posted by anonymous to Human Relations (22 answers total) 14 users marked this as a favorite
Does he have a computer?

Something me and my boyfriend do is IM each other. We both have computers and instead of shouting across the house - we send an im.

Can you include him in your iming and blogging? Perhaps ask his opinion on an email you're about to send?

Do you discuss what you're doing with him?

My suggestion is to communicate more.
posted by royalsong at 10:11 AM on April 28, 2009 [2 favorites]

My ex husband used to program while sitting next to me on the couch - for hours (and hours). To him it was "together time," but I grew to absolutely HATE the incessant typing. The sound of it would send me right up a wall. This may be part of the issue - living with someone who is constantly clattering away at a keyboard is like being in a locked room with a dripping faucet.

As for the need for information - that in and of itself can become an obsession. Have you tried timing how long you spend on the computer everyday? Are you covering a boat load of anxiety with a bunch of busy-work? Your single-mindedness may be freaking him out, and judging by your extreme reaction to his comments (I feel like my whole life/work/love-for-him is being questioned and underminded) you might have a wee bit of an unhealthy fixation on what you're doing.

If you work full time and are pursuing your degree part time, that must mean that you are loading all of your research time into the evenings and week-ends. I recommend that you take a serious look at how much actual time you are spending at the computer, and perhaps realize that your boyfriend is attempting to help you simplify your work to save you time.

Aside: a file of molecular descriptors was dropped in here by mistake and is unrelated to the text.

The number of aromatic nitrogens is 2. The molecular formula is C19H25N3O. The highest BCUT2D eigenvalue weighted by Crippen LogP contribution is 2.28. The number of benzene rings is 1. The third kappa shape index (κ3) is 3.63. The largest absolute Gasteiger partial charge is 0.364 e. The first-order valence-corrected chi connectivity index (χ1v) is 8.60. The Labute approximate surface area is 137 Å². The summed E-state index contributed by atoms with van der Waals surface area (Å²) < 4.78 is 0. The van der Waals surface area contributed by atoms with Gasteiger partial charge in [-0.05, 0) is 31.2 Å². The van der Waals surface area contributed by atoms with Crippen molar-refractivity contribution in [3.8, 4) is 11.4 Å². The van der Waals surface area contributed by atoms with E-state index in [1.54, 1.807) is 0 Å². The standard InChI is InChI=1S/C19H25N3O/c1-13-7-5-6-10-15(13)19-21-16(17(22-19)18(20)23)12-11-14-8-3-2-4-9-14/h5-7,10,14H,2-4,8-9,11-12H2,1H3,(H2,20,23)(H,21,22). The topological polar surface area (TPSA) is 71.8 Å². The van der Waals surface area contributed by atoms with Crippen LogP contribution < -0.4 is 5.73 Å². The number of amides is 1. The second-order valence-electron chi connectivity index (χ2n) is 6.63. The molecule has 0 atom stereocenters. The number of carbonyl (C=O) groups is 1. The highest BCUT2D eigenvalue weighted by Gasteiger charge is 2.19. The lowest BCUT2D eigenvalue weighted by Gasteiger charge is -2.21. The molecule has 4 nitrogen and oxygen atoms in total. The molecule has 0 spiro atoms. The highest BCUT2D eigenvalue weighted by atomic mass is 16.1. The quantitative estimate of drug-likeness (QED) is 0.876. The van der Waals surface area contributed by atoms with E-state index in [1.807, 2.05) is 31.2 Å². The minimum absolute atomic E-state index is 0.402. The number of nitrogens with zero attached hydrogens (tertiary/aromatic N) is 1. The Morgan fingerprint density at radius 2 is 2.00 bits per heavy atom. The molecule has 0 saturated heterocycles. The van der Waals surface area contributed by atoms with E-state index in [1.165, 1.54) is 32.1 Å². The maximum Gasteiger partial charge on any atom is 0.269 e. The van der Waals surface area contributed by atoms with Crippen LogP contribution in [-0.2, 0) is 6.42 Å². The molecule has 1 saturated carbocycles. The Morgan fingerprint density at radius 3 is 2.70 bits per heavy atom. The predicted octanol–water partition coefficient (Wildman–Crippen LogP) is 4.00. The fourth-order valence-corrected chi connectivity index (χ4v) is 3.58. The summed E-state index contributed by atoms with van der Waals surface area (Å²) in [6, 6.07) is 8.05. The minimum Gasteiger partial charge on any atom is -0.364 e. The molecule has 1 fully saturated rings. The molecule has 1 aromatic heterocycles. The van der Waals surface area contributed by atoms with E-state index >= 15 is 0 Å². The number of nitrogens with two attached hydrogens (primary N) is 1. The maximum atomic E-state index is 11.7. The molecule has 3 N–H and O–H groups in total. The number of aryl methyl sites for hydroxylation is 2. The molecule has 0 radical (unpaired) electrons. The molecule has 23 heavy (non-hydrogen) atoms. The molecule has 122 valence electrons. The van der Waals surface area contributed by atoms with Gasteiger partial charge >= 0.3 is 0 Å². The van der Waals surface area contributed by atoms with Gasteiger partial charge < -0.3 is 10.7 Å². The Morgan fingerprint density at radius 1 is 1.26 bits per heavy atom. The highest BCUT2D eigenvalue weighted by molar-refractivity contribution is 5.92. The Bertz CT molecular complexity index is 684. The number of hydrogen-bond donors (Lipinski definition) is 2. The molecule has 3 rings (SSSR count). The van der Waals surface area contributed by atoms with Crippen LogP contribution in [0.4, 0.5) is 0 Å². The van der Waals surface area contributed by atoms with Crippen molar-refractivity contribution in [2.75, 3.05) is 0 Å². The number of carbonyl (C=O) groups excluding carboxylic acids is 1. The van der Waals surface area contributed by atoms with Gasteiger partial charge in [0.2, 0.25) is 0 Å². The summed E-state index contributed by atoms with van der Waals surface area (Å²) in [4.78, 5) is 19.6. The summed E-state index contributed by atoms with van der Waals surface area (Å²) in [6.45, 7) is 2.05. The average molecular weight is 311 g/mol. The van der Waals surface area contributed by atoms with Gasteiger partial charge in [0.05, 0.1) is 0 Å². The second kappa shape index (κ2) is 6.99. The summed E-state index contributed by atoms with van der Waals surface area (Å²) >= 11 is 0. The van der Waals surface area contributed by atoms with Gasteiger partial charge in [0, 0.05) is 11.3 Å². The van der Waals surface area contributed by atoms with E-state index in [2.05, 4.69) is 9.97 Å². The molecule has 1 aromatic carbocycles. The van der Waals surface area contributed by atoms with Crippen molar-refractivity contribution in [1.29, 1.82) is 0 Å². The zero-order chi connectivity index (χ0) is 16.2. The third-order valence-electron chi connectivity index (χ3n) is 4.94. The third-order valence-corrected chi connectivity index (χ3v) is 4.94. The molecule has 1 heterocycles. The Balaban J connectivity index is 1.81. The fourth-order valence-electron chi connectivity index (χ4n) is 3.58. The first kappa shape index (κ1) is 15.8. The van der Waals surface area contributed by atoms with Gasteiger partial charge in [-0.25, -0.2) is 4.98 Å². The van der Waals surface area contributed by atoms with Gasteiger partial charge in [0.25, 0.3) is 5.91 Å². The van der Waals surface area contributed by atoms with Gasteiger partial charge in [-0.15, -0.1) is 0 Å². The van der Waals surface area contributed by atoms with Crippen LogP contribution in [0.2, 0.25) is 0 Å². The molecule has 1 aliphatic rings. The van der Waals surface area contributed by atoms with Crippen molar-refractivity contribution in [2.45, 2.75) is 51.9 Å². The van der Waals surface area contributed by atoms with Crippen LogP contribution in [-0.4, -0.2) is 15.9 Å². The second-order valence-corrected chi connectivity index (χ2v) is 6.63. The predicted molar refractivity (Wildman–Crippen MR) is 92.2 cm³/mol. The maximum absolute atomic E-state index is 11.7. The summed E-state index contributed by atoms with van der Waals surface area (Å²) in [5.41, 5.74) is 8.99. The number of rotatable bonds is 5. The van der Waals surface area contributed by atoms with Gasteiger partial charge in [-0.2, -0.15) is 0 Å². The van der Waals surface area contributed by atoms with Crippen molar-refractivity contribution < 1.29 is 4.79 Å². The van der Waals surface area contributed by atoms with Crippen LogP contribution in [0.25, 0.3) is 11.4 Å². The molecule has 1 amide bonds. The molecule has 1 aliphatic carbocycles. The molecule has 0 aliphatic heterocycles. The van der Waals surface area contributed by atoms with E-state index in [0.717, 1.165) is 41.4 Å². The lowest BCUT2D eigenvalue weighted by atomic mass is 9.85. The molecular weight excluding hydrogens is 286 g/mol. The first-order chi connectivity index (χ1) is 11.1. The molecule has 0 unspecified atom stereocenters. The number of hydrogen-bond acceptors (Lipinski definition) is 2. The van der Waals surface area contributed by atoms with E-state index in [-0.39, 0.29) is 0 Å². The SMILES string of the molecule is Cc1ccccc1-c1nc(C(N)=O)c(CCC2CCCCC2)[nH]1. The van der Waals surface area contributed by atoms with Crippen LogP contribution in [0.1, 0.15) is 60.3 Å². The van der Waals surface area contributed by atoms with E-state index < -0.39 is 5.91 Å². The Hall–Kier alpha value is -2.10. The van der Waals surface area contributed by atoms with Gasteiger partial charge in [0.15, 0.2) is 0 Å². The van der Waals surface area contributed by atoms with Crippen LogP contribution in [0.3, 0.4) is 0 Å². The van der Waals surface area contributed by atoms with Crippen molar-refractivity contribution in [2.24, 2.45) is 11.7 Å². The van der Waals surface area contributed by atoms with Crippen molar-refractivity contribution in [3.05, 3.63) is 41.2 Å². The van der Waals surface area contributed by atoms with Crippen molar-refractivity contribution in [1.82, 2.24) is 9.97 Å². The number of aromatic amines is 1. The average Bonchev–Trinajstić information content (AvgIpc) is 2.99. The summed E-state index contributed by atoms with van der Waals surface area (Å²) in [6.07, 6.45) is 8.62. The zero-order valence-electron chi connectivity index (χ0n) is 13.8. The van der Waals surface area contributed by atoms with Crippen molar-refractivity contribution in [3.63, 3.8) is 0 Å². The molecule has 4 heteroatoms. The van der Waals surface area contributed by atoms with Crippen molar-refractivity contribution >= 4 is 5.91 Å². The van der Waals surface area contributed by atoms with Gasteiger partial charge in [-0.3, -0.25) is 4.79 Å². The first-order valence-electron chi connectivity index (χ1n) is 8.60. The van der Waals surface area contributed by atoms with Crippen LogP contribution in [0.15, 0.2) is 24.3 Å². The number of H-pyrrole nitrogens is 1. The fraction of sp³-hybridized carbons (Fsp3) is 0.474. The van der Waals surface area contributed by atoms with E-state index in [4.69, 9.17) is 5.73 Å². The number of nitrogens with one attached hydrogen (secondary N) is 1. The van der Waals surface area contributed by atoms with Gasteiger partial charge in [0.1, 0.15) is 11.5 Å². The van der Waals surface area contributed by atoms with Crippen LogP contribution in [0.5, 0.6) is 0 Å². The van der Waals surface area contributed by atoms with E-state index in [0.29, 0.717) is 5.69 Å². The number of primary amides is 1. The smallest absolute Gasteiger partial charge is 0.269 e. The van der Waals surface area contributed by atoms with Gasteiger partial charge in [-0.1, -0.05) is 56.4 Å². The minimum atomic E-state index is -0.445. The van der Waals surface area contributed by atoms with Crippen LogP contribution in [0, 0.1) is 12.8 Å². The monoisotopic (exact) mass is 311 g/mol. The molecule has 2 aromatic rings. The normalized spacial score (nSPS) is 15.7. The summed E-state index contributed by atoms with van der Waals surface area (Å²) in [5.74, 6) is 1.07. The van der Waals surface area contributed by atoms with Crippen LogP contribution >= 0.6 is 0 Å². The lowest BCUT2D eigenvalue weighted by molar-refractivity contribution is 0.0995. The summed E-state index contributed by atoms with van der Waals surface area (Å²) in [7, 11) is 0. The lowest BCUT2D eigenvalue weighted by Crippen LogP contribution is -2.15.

posted by The Light Fantastic at 10:16 AM on April 28, 2009 [1 favorite]

You're not "typing" or "IMing" or "surfing". You're a grad student and your work involves research and conversations and writing. What you're doing is "working" and you need to be able to do it without being interrupted and without having to justify what you're doing. Perhaps your boyfriend would be happier if you did all of your working at school and only came home when you were all done for the day. Perhaps he needs to understand that if you did this, he would not see much of you, especially since you're working full time on top of this.

With that said, be careful you don't neglect your relationship. When you're over-committed it is easy to do so, especially when you live with your partner. Set time boundaries on your work, so that he doesn't disturb you while you work, but once you're done the two of you spend time together, and make sure there is enough of each.
posted by PercussivePaul at 10:17 AM on April 28, 2009 [14 favorites]

I'm a freelance writer and my partner is a full-time student. Sometimes it's comforting when we're both at home clicking away at our "stations," but sometimes it's a little aggravating for some of the reasons you mention. I find it helps to just take my show on the road and work somewhere else, so that I don't feel scrutinized or scrutinous. Or he'll go in the other room or down to the diner to make his flashcards and do his reading etc.